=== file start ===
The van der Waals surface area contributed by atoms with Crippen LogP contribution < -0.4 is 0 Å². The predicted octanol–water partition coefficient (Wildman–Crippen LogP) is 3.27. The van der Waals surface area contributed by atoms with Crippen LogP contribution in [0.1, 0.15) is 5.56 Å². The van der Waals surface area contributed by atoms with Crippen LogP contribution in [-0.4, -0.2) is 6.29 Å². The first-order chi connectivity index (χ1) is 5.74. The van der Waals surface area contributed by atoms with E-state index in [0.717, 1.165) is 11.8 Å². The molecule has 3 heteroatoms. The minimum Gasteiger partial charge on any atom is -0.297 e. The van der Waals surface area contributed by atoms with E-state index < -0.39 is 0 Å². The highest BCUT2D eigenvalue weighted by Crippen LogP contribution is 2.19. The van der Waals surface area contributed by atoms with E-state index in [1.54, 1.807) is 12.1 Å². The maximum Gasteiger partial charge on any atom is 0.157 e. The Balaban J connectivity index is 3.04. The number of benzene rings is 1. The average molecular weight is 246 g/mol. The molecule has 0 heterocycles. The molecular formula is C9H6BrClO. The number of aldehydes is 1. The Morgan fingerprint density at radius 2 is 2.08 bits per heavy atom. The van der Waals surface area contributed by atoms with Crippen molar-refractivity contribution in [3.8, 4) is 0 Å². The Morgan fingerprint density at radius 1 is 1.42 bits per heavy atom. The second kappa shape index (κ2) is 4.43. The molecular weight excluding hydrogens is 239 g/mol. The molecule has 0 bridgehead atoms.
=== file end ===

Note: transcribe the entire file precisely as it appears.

The van der Waals surface area contributed by atoms with Crippen LogP contribution < -0.4 is 0 Å². The predicted octanol–water partition coefficient (Wildman–Crippen LogP) is 3.27. The van der Waals surface area contributed by atoms with Crippen LogP contribution in [0.1, 0.15) is 5.56 Å². The van der Waals surface area contributed by atoms with Crippen LogP contribution in [-0.4, -0.2) is 6.29 Å². The first-order chi connectivity index (χ1) is 5.74. The van der Waals surface area contributed by atoms with E-state index in [0.717, 1.165) is 11.8 Å². The molecule has 3 heteroatoms. The minimum Gasteiger partial charge on any atom is -0.297 e. The van der Waals surface area contributed by atoms with E-state index < -0.39 is 0 Å². The highest BCUT2D eigenvalue weighted by Crippen LogP contribution is 2.19. The van der Waals surface area contributed by atoms with E-state index in [1.54, 1.807) is 12.1 Å². The maximum Gasteiger partial charge on any atom is 0.157 e. The Balaban J connectivity index is 3.04. The number of benzene rings is 1. The average molecular weight is 246 g/mol. The molecule has 0 heterocycles. The molecular formula is C9H6BrClO. The number of aldehydes is 1. The Morgan fingerprint density at radius 2 is 2.08 bits per heavy atom. The van der Waals surface area contributed by atoms with Crippen molar-refractivity contribution in [3.8, 4) is 0 Å². The Morgan fingerprint density at radius 1 is 1.42 bits per heavy atom. The second kappa shape index (κ2) is 4.43. The molecular weight excluding hydrogens is 239 g/mol. The molecule has 0 bridgehead atoms.